Monday, October 6, 2008
Distance: 9.5 mi.
Morning run down Market Street to The Embarcadero and back. The whole run was a lot of tourist and shopper dodging, which I have avoided most of the trip, but it was fun to see this part of San Francisco and run down by the water. I got to a small beach, touched the water, and headed back. My hamstring was still tight throughout the run, as it has been the last few weeks when running in the morning. Funny to think I'll be on the other side of that ocean in just a few days...
Running keeps my head on right.
Sunday, October 5, 2008
Distance: 51.5 mi.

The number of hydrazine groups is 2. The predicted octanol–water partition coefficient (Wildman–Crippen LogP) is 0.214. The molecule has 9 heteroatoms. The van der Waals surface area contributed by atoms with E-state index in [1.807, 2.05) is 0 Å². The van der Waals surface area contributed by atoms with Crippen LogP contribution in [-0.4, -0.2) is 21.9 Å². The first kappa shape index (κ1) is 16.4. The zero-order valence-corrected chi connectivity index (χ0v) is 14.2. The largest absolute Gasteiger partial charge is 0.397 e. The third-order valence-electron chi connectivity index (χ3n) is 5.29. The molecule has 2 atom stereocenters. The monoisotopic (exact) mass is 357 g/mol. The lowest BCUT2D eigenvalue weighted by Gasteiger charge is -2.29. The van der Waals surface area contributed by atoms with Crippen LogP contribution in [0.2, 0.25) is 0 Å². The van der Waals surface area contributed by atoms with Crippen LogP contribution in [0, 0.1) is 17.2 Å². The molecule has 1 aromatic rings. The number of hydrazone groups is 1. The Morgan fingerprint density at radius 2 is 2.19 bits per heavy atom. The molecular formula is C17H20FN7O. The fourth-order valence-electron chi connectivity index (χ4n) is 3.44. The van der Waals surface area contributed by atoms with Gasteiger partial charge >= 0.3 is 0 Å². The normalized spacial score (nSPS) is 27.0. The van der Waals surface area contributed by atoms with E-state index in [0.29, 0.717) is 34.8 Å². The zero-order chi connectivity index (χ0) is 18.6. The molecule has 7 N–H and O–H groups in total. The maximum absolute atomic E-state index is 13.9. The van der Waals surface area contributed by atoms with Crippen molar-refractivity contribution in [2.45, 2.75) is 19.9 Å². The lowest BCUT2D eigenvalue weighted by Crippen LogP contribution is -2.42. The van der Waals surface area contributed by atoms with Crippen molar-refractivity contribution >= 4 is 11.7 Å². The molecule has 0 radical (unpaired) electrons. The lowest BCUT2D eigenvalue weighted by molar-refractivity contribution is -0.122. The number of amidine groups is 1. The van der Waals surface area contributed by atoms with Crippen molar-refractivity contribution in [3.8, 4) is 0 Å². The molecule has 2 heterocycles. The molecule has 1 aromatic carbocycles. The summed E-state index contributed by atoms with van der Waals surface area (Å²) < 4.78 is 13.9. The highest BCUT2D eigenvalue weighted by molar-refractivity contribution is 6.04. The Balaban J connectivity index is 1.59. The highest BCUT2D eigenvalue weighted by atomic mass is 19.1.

Very nice to be in San Francisco, but definitely not ideal training conditions, especially dealing with my hamstring. The runs here are very pretty though. Golden Gate Park is great, and running in the city includes repeated "wow" views from the many hills. Somehow I hit the exact same milage as last week.
Distance: 12 mi.
Palace of Fine Arts, located between the Marina and Presidio
Ran up to Ian's, down to the Marina, across towards the Golden Gate Bridge, up through the Presidio (past some road race), back over a few other hills. Fun run, nice to catch up with Ian, but a bit of a pain in the ass... literally... with all the hills. By the afternoon my right hamstring and left IT band were sore.
Saturday, October 4, 2008
Friday, October 3, 2008
Distance: 11.5 mi.
Target: 4.5 miles (6 laps of the polo fields) a bit over 5:00 pace
Workout: 3 miles (4 laps of the polo fields) in 15:49 (5:17 pace)